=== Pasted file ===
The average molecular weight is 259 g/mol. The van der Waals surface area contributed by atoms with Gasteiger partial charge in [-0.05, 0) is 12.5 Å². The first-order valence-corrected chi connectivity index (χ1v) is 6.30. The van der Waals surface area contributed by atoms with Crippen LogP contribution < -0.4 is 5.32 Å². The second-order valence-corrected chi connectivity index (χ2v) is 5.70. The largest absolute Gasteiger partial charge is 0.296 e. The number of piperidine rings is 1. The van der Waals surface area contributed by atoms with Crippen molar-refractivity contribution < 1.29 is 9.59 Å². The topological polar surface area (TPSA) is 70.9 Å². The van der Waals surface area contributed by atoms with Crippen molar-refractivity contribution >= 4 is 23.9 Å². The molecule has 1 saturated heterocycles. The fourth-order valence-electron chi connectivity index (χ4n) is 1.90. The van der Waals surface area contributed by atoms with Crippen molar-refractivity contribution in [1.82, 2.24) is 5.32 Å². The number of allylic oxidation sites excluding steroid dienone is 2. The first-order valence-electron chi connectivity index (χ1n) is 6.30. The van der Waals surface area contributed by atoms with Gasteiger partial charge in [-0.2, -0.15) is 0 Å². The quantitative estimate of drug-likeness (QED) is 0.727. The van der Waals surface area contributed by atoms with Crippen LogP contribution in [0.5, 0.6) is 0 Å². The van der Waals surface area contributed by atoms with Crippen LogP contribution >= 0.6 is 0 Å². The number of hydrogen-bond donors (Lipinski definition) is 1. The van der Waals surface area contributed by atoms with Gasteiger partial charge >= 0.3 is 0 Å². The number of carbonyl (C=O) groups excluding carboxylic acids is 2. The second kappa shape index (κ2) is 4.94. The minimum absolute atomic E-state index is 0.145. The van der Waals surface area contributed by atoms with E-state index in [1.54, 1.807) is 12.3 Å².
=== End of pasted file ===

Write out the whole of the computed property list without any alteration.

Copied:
The average molecular weight is 259 g/mol. The van der Waals surface area contributed by atoms with Gasteiger partial charge in [-0.05, 0) is 12.5 Å². The first-order valence-corrected chi connectivity index (χ1v) is 6.30. The van der Waals surface area contributed by atoms with Crippen LogP contribution < -0.4 is 5.32 Å². The second-order valence-corrected chi connectivity index (χ2v) is 5.70. The largest absolute Gasteiger partial charge is 0.296 e. The number of piperidine rings is 1. The van der Waals surface area contributed by atoms with Crippen molar-refractivity contribution < 1.29 is 9.59 Å². The topological polar surface area (TPSA) is 70.9 Å². The van der Waals surface area contributed by atoms with Crippen molar-refractivity contribution >= 4 is 23.9 Å². The molecule has 1 saturated heterocycles. The fourth-order valence-electron chi connectivity index (χ4n) is 1.90. The van der Waals surface area contributed by atoms with Crippen molar-refractivity contribution in [1.82, 2.24) is 5.32 Å². The number of allylic oxidation sites excluding steroid dienone is 2. The first-order valence-electron chi connectivity index (χ1n) is 6.30. The van der Waals surface area contributed by atoms with Gasteiger partial charge in [-0.2, -0.15) is 0 Å². The quantitative estimate of drug-likeness (QED) is 0.727. The van der Waals surface area contributed by atoms with Crippen LogP contribution in [0.5, 0.6) is 0 Å². The van der Waals surface area contributed by atoms with Crippen LogP contribution >= 0.6 is 0 Å². The number of hydrogen-bond donors (Lipinski definition) is 1. The van der Waals surface area contributed by atoms with Gasteiger partial charge >= 0.3 is 0 Å². The number of carbonyl (C=O) groups excluding carboxylic acids is 2. The second kappa shape index (κ2) is 4.94. The minimum absolute atomic E-state index is 0.145. The van der Waals surface area contributed by atoms with E-state index in [1.54, 1.807) is 12.3 Å².